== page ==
Julie Arsenault: I self-released The Creature That I Call Myself in 2014 and it was re-released with new songs by Son Canciones in 2020. Since 2014, almost everything has changed, but a lot has changed since 2020 as well. It was a chaotic and precarious time, globally, with the pandemic. I was in a very creative but also extremely erratic state mentally. I think a lot of people and artists in particular could relate to suddenly having more free time to make art but simultaneously feeling paralyzed by the internalized pressure to be productive. 

Since then, I have become a lot more grounded and I’m no longer afraid to be myself. My creative process used to be fraught with so much insecurity and self-doubt but I’ve worked really hard in therapy to let go of the impossibly high standards that I set for myself. I’ve redefined what success means and I put less pressure on myself across the board. Beating myself up was definitely starting to stunt my growth but the more I heal from that, the less confined I feel creatively.

Nothing Sweeter feels deeply personal and covers subjects and emotions that those who experience them may be more likely to keep to themselves. Has music always been your way of expressing yourself and overcoming pain or is it something that you’ve discovered more over the years?

Julie Arsenault: Music has very much always been, and still is, a way for me to communicate, process and regulate my emotions. I think it would have been difficult to navigate adolescence and my twenties without my music practice. What I have discovered over the years is that the songs that I thought were too personal to share just so happened to be the most relatable. I learned that everything I was experiencing was actually pretty universal. I encourage everyone to share the things that are hardest to share instead of keeping it to themselves. I can guarantee you’re not alone.

How does it feel to play the songs live afterwards, whether it’s in a show in front of people or practicing alone? For example, is each time like a sigh of relief or a cry of angst? The songs come from an emotional place so I wonder if the relationship with yourself changes each time.

Julie Arsenault: How I relate to my songs is always changing and redeveloping. Every situation is unique and it’s unpredictable how I will feel about performing a particular song. I have absolutely experienced both of those cathartic examples you gave on multiple occasions. My mind often races while I’m performing but sometimes there are these little magical moments when I can feel on almost a cellular level that the audience is connecting with my music. It’s powerful and it takes me out of my own head. Whatever emotion the song was stirring up in me is replaced with a deep sense of belonging. I think that might be what I’ve always craved. When practicing alone, specifically when I’m playing my older songs, I feel so much compassion for my younger self and I feel grateful to have overcome everything I was going through when I wrote them.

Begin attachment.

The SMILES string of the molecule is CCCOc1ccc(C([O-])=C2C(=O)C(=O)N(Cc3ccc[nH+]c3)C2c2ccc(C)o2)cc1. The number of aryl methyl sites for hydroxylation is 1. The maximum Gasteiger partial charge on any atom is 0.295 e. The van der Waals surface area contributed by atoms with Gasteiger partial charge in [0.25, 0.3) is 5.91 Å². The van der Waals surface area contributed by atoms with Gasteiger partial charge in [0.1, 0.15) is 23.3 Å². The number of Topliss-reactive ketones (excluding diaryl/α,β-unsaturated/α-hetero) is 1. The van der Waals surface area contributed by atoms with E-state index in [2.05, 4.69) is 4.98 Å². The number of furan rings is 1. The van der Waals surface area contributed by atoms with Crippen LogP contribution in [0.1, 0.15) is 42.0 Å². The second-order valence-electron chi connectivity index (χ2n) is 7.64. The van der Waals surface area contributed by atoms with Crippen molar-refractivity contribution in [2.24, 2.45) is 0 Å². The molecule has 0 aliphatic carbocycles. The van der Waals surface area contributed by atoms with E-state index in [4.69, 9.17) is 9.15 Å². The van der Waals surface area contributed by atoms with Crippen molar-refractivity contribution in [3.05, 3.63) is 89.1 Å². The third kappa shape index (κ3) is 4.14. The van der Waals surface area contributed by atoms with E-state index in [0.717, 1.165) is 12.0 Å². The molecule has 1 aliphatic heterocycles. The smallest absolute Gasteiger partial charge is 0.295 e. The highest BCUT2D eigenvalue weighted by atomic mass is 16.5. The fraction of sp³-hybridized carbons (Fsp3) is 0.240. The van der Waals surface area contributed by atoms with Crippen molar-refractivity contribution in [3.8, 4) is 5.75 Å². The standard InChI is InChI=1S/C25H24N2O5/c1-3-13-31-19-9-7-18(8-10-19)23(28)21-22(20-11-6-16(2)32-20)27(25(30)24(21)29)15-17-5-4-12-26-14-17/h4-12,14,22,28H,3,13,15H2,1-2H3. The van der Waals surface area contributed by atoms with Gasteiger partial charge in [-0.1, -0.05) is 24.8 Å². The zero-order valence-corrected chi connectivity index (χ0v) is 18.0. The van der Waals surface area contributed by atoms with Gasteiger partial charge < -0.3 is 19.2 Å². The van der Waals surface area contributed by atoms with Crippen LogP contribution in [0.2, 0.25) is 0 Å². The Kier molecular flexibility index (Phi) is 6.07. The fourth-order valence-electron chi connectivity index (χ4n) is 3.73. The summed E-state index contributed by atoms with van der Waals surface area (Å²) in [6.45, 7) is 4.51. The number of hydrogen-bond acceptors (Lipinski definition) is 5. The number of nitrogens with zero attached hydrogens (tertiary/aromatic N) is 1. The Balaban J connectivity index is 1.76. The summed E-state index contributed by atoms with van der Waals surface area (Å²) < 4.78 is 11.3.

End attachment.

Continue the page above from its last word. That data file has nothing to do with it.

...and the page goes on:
Julie Arsenault © Wynne Neilly
Julie Arsenault © Wynne Neilly

The songs on the album are all short but effective, like pieces of poetry. When it comes to the lyrics, do you have an amalgamation of thoughts in journals, for example, that you then break down and collage into songs or do you approach the songs individually from scratch?

Julie Arsenault: I really appreciate your take on the songs. I don’t always follow the rules when it comes to song structures because I don’t really know what they are. I keep a single page in the Notes app on my computer and my phone and I jot down all of my lyric ideas there. Some songs are a Frankenstein creation of those unfinished thoughts sewn together, but most of my songs arrive in full from start to finish. I’ll leave it for a day or two and then I might do some minor edits, but I try not to fuss with them too much. I’m afraid if I do, there is a high risk of getting obsessed with perfecting one song for the rest of my life and never finishing it.

“Womanhood” addresses your frustration with the conceptions of what it means to be a woman. Despite this, it’s very gentle and melancholic in sound. For you, what makes a successful politically/ feminist charged song that makes people reflect? In this case it’s impactful because it’s personal.

Julie Arsenault: For me they can only be successful if, like you say, it’s personal. I think honesty and vulnerability are crucial ingredients. I don’t know if “Womanhood” would have the same impact if I sat down and said “now I am going to write a feminist song.” The truth is I was frustrated so I wrote about that. I was also very tired from carrying those frustrations so the mood of “Womanhood” was born from that weariness. I wouldn’t put such a heavy song out into the world to try and make people reflect. I wrote it because I needed to get the weight off of my own shoulders. I hope people feel something when they hear it but if not it was still beneficial for me to write it.